“That attention to detail, that coalition building, that message that they sent to me” is the reason so many people come to AIPAC events, said Sellers.

His affiliation with AIPAC began with student government, but another member of the panel connected with the group as a leader of the College Republicans.

Former College Republican co-chairman Nick Miccarelli, who was sworn in earlier this month as a member of the Pennsylvania House of Representatives, said the friends he made at the two policy conferences he attended and the AIPAC “Campus Alllies” trip to Israel he took “have helped me incredibly in my ventures back in Pennsylvania.”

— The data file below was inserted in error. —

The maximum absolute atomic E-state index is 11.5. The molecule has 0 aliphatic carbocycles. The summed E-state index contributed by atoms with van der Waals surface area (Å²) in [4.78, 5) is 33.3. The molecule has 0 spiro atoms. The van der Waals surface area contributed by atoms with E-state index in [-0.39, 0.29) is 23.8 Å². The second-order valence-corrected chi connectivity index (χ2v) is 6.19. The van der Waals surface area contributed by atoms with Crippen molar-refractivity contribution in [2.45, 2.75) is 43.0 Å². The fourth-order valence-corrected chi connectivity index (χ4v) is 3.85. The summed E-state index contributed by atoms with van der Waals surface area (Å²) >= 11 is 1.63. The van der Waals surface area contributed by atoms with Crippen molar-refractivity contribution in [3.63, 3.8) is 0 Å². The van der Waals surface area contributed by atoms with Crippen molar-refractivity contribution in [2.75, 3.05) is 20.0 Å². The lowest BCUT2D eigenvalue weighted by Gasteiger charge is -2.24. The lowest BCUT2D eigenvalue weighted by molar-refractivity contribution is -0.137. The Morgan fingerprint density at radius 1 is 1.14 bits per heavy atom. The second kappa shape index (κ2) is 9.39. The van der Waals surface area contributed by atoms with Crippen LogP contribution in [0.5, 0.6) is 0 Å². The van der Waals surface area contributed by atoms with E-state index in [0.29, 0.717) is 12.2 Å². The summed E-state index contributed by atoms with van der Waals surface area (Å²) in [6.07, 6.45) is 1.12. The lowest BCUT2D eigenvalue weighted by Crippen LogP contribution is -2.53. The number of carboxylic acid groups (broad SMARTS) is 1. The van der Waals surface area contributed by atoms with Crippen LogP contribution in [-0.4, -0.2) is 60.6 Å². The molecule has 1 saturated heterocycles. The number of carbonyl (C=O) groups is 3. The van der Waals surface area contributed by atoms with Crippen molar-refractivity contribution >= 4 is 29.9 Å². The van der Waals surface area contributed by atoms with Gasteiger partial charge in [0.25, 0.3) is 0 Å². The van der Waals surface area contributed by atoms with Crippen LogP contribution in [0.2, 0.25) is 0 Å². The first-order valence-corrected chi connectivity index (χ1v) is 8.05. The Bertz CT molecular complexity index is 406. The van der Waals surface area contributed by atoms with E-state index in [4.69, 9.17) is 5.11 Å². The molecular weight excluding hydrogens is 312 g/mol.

“AIPAC allowed me to become friends with the future leaders of this country, Republican and Democrat,” Miccarelli said.

Miccarelli said he was a “100 percent supporter of Israel” before he ever found AIPAC, but the organization “really helped me hone some of my beliefs” and “turn those inherent beliefs I had into tangible and well-expressed policies.”

“Some of it is verbiage, how to go about supporting Israel,” he said, but AIPAC also taught him about the issue of divestment from Iran, which he then spoke about with voters in his district.

“I’ve always been a good arguer,” said Miccarelli, but “they do such a good job at teaching people how to more effectively get their thoughts across.”

“They’re not just building Israel advocates,” he said, “they’re building future leaders on a variety of issues. ”

Sellers said he is still learning about the Middle East but credits AIPAC with helping develop his foreign policy.

“One day, if I ever do anything else,” said Sellers, “the start I got in understanding issues outside Denmark, S.C., began with my experiences with AIPAC.”